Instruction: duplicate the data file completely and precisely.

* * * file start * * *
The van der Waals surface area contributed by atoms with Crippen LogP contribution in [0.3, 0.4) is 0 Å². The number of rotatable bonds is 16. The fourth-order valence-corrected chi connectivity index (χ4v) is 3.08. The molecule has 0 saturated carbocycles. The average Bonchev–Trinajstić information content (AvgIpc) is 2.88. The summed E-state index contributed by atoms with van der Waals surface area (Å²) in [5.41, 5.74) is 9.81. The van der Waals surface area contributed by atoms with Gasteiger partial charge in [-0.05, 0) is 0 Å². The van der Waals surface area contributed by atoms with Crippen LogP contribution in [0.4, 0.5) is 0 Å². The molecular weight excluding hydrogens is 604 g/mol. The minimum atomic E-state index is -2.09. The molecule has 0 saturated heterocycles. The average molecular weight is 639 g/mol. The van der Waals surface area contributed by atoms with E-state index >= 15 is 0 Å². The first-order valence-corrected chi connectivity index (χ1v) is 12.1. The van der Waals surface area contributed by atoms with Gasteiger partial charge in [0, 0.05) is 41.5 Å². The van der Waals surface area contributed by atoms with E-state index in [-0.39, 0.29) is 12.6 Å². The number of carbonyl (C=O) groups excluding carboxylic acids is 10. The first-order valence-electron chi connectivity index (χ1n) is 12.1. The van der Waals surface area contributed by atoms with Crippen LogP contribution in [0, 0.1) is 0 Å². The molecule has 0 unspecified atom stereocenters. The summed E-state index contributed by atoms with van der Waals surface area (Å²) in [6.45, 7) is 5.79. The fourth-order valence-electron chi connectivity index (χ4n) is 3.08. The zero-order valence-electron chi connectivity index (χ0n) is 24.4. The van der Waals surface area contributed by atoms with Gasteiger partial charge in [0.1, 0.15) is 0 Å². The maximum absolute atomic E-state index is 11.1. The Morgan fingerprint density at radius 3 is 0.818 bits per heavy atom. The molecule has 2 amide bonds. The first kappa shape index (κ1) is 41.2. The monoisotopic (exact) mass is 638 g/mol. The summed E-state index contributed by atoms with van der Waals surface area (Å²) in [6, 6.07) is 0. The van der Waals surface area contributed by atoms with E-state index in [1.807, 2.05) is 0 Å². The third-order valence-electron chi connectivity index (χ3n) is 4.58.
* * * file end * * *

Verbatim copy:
The van der Waals surface area contributed by atoms with Crippen LogP contribution in [0.3, 0.4) is 0 Å². The number of rotatable bonds is 16. The fourth-order valence-corrected chi connectivity index (χ4v) is 3.08. The molecule has 0 saturated carbocycles. The average Bonchev–Trinajstić information content (AvgIpc) is 2.88. The summed E-state index contributed by atoms with van der Waals surface area (Å²) in [5.41, 5.74) is 9.81. The van der Waals surface area contributed by atoms with Gasteiger partial charge in [-0.05, 0) is 0 Å². The van der Waals surface area contributed by atoms with Crippen LogP contribution in [0.4, 0.5) is 0 Å². The molecular weight excluding hydrogens is 604 g/mol. The minimum atomic E-state index is -2.09. The molecule has 0 saturated heterocycles. The average molecular weight is 639 g/mol. The van der Waals surface area contributed by atoms with E-state index >= 15 is 0 Å². The first-order valence-corrected chi connectivity index (χ1v) is 12.1. The van der Waals surface area contributed by atoms with Gasteiger partial charge in [0, 0.05) is 41.5 Å². The van der Waals surface area contributed by atoms with E-state index in [-0.39, 0.29) is 12.6 Å². The number of carbonyl (C=O) groups excluding carboxylic acids is 10. The first-order valence-electron chi connectivity index (χ1n) is 12.1. The van der Waals surface area contributed by atoms with Crippen LogP contribution in [0, 0.1) is 0 Å². The molecule has 0 unspecified atom stereocenters. The summed E-state index contributed by atoms with van der Waals surface area (Å²) in [6.45, 7) is 5.79. The fourth-order valence-electron chi connectivity index (χ4n) is 3.08. The zero-order valence-electron chi connectivity index (χ0n) is 24.4. The van der Waals surface area contributed by atoms with Gasteiger partial charge in [0.1, 0.15) is 0 Å². The maximum absolute atomic E-state index is 11.1. The Morgan fingerprint density at radius 3 is 0.818 bits per heavy atom. The molecule has 2 amide bonds. The first kappa shape index (κ1) is 41.2. The monoisotopic (exact) mass is 638 g/mol. The summed E-state index contributed by atoms with van der Waals surface area (Å²) in [6, 6.07) is 0. The van der Waals surface area contributed by atoms with E-state index in [1.807, 2.05) is 0 Å². The third-order valence-electron chi connectivity index (χ3n) is 4.58.